Chris Roos by Chris Roos

Pair Programming Presentation at FutureLearn

James and I recently gave a presentation about pair programming to the development team at FutureLearn. I thought I’d document how it came about, how we approached it and what we learnt from it.

The presentation (source and pdf) is available on GitHub although I’d question how much sense it makes without commentary.


Both James and I enjoy pairing and regularly advocate its use in the teams we work with. FutureLearn was no exception, and we often found ourselves pushing for more of it. While the general consensus appeared to be that people enjoyed it and wanted to do more of it, we still felt that it wasn’t happening as much as it might.

After some discussion with Joel, we agreed to give a presentation to the team about pairing. Our hope was that sharing our understanding of it would help the team come up with their own ideas and ultimately make it easier to decide when to, and when not to, pair.


We knew we wanted to present something but we weren’t entirely clear on exactly what it would be. We started out trying a couple of different approaches. I spent some time writing notes about various aspects of pairing: What I enjoyed, what I found hard and so on. James started thinking about a potential survey that we could send to people to gauge how best to target our presentation. We decided against the survey, although we took aspects of it, and focused on combining our efforts to come up with an overview of our experiences of pairing.

Having struggled to make much progress, James took it away and started sketching out some slides using a simple Markdown document and Deckset to preview. He also brought in some of the history of pairing from the Extreme Programming Explained book at this point. I hadn’t considered this angle when we first started talking about the presentation but found it really useful as a reminder of the history of a number of practices that I find myself using most days.

With the presentation date getting closer, we came together to pull everything we had into a coherent structure. I found pairing on this really useful: It certainly avoided me from going off on tangents or procrastinating as much as I might otherwise have done on such an unfamiliar task. Sitting next to each other in a quiet room also gave us the opportunity to read it aloud as we wrote, giving us an idea of how we might deliver the presentation as we went. In addition, I think writing the presentation together meant that it ended up with a consistent sounding voice, rather than one of us coming through more than the other.

While I was happy with what we ended up with, I was also surprised by how long it took to prepare. There was still more that we wanted to include, including an important section about people skills, but we simply ran out of time. Hopefully we’ll make some amendments if/when we give the talk again.

The presentation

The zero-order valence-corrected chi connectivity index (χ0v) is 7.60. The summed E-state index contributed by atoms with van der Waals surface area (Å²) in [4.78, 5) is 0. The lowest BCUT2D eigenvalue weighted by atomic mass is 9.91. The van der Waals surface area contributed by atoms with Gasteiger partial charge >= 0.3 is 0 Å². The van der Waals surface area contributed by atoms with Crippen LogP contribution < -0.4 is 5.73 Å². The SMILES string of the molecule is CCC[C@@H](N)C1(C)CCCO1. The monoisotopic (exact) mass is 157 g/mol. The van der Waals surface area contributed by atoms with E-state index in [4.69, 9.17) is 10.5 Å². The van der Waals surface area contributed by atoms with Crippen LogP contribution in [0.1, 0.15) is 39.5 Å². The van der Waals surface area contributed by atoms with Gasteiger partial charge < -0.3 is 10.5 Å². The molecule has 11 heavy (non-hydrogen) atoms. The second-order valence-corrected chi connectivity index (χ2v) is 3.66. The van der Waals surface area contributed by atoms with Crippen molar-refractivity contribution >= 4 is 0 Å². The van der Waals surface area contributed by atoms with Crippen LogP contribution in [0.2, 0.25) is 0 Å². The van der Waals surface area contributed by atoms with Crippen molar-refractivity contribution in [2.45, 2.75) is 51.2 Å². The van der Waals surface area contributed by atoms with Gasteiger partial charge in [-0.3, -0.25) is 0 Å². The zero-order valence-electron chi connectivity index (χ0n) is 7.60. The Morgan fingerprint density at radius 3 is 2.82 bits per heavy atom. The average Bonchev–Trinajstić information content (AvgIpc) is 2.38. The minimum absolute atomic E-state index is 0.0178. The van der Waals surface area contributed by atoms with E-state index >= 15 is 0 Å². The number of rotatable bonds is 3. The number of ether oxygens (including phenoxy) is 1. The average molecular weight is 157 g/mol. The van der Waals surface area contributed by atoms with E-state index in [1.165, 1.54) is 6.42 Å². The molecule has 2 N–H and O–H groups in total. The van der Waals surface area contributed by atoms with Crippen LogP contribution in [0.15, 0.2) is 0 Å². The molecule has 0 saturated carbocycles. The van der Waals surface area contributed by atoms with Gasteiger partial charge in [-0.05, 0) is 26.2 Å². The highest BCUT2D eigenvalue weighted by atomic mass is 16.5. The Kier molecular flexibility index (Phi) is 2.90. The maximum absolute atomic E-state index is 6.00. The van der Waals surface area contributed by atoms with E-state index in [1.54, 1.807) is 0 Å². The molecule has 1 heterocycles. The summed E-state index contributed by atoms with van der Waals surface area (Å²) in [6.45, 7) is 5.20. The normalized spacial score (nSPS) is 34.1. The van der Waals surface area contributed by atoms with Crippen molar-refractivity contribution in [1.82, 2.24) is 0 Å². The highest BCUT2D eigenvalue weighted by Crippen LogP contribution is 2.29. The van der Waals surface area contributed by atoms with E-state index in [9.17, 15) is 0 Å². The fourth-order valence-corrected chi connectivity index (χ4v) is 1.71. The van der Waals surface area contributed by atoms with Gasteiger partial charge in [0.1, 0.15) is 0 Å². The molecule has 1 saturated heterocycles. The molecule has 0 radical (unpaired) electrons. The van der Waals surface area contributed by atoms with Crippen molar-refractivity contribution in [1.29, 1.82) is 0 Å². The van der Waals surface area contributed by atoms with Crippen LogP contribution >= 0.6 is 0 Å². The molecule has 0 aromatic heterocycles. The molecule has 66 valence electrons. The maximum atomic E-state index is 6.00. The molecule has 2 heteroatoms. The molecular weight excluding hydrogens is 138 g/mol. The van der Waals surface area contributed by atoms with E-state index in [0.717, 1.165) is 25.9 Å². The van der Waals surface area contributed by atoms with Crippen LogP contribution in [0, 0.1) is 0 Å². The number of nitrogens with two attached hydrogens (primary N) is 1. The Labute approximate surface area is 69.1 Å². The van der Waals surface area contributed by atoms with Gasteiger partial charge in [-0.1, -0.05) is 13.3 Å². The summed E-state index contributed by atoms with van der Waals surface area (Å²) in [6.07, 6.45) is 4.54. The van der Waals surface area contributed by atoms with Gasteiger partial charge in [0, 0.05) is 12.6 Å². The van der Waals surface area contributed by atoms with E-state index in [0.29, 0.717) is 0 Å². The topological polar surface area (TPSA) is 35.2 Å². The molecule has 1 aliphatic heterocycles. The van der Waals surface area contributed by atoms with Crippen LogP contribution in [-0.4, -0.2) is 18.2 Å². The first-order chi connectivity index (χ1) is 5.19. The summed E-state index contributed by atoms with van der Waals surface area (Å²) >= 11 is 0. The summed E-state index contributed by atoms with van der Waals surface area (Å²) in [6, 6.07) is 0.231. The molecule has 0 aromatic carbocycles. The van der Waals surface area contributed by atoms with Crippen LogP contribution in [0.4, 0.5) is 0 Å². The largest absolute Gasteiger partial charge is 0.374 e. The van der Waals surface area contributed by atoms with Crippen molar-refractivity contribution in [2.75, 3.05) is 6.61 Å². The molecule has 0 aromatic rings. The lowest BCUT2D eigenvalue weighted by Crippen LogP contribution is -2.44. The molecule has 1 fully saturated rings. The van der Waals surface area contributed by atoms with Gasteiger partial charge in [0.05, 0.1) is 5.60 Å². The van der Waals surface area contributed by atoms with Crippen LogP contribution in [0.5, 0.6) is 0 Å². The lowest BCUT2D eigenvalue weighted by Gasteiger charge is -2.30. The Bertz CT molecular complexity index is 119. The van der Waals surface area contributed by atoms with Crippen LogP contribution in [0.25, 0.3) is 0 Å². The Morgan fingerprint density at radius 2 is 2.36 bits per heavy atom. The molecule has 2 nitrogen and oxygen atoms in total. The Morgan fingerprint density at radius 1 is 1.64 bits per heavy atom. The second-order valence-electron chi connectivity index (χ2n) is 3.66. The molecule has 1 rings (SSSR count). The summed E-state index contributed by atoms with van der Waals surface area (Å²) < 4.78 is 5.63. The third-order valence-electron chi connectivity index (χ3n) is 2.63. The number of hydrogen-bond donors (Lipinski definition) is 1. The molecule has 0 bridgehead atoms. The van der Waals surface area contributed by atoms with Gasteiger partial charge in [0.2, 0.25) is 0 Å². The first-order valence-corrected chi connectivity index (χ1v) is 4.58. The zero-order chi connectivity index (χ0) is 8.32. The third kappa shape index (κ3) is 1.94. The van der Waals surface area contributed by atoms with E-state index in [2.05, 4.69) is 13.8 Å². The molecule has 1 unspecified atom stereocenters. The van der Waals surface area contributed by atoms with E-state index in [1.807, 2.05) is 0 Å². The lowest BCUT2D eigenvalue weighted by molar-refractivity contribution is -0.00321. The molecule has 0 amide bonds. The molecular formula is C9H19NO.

The talk we ended up with was split into the following main topics.

What it is and what it isn’t

We pulled quotes from the XP Explained book to describe pair programming as envisaged by Kent Beck.

Why we think it’s important

We discuss pair programming and how it’s a central component of XP: It supports and is supported by many of the other practices. If a development team is using some of the other XP practices (as many do) but not pair programming then they’re not getting the full benefits.

Why we think it’s a Good Thing™

We explain how we think pair programming results in a number of desirable qualities for both the team (e.g. efficiency) and the codebase (e.g. simplicity).

Why we sometimes find it hard to start

We list a number of situations that can make it hard for us to start pairing. We address each of them with some suggestions that might make it easier to start in future.

Why we sometimes find it hard to do

We list a number of reasons that can make the process of pairing quite painful. We address each of them with some suggestions that might ease some of this pain in future.

The delivery

We only ran through the presentation in full once before delivering it to the team. It took around 25 minutes although we imagined it taking longer in front of an audience. I think it took around 30/35 minutes in the end, which we were both pretty happy with. Hopefully it didn’t feel too long for those watching!

Neither of us are natural presenters but I think our delivery was OK. We started out reading our slide notes almost verbatim but slowly got into it and became a bit more fluid in our delivery.

We finished up with around 15 to 20 minutes of questions and answers. I think (and hope) we did an OK job of answering people.


I really enjoyed the process of creating and delivering this talk and I really hope it was useful for the team. Pairing on the presentation really helped me and reminded me that pairing can absolutely be useful and effective on non development tasks.

Preparing for it reminded me that pair programming has a fairly well defined definition and is a skill that needs to be learnt and practised. I think it’s quite common for developers to be expected to be able to pair without any real explanation of what it means or how to do it. Hopefully I’ll be more aware of this in future and get better at pairing with people that might not have done it quite so much.

If we were to create another presentation then I think I’d want us to come together to start pairing on it earlier. I’m still really surprised by quite how long it took us to create.

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